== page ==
This week's book giveaway is in the OO, Patterns, UML and Refactoring forum. We're giving away four copies of Refactoring for Software Design Smells: Managing Technical Debt and have Girish Suryanarayana, Ganesh Samarthyam & Tushar Sharma on-line! See this thread for details.
Caching is an important strategy in clients and servers alike. You could probably come up with a decision tree to help you decide what to cache. Is the data read-only? Updated infrequently? Shared by many users or processes? Not too huge?
You can use static variables to hold caches. You might have something like:
That's a lazy cache - there's nothing in it until the first client asks for one, then it stays there forever. You could also load a cache at startup. My current project has both kinds. We have mechanisms to clear the lazy loads and reload the initial loads without restarting the system, just in case something change during the day.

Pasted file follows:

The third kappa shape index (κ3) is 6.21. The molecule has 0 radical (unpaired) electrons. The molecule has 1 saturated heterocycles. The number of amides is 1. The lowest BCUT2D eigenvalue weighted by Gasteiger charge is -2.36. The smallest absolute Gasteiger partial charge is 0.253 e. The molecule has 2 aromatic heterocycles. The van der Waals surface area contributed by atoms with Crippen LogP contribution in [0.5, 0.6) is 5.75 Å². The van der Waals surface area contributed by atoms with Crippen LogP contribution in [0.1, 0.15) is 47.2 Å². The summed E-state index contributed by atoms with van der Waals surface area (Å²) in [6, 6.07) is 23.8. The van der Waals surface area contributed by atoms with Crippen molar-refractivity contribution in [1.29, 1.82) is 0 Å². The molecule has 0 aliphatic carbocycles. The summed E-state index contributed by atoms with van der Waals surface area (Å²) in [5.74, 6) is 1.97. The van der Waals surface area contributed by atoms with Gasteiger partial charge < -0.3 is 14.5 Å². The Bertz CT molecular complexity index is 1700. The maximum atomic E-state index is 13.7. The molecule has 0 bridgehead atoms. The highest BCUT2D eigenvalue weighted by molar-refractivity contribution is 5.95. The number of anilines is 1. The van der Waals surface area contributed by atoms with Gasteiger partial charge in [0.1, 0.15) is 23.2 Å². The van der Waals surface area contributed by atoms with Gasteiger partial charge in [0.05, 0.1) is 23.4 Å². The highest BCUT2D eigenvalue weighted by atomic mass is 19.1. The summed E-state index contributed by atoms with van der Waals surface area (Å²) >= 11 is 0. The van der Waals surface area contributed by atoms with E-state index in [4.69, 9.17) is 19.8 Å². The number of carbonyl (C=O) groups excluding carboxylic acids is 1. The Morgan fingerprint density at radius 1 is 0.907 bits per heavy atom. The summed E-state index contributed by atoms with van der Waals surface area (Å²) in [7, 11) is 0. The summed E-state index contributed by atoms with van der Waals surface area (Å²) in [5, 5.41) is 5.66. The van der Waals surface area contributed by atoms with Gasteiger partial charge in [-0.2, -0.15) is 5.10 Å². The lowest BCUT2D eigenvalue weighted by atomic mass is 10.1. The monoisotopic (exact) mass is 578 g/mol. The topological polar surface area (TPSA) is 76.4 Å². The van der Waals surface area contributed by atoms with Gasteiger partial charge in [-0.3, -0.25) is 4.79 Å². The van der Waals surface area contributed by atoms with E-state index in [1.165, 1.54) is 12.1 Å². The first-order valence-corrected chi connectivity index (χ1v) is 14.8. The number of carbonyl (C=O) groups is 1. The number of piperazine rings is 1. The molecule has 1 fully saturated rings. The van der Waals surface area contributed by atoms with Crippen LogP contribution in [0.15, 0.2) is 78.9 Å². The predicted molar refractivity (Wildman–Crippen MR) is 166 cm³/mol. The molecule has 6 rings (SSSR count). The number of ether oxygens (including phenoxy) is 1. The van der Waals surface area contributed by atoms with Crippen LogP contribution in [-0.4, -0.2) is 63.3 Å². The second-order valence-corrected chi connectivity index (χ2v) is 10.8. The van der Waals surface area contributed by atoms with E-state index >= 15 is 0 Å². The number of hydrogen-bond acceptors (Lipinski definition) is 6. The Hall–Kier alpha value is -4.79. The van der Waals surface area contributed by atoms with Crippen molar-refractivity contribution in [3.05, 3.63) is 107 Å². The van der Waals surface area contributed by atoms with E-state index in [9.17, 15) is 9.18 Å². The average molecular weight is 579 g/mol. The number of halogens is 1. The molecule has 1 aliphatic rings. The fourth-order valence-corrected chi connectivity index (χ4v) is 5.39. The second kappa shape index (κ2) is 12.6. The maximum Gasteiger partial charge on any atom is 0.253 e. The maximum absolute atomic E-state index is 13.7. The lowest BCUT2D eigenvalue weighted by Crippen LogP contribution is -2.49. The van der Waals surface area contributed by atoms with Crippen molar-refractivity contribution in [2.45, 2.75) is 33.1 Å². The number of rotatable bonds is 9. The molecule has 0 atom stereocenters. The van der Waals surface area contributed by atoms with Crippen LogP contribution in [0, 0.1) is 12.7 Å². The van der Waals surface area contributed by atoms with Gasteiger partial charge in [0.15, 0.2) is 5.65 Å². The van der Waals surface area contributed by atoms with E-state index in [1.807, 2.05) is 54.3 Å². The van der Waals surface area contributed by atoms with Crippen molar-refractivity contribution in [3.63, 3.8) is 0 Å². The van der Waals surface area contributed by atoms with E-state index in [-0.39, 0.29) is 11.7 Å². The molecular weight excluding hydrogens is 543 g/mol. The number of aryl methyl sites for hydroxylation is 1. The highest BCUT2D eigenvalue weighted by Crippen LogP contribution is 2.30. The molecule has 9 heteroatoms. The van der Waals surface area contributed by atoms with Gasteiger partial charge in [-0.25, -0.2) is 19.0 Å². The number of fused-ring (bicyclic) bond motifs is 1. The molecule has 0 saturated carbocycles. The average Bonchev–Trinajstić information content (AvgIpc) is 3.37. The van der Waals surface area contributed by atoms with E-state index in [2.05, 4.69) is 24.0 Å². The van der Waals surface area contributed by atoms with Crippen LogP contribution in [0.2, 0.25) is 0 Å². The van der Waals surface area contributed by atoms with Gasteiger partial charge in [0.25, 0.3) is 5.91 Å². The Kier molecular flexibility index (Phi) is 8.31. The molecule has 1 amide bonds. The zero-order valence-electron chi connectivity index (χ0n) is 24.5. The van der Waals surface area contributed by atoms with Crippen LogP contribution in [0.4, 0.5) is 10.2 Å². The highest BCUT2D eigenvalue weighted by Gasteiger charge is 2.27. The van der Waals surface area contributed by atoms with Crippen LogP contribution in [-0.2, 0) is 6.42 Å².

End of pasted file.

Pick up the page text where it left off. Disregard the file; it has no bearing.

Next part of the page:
Other cool cache options include purging "least recently used" or oldest items to save memory, "write through" on put that lets clients put new items in cache and update the database at the same time. If you have multiple load-balanced servers you may or may not have to worry about keeping caches in synch.
Google for Java Cache. There are some commercial products and open source goodies to study. Hope that helps!
A good question is never answered. It is not a bolt to be tightened into place but a seed to be planted and to bear more seed toward the hope of greening the landscape of the idea. John Ciardi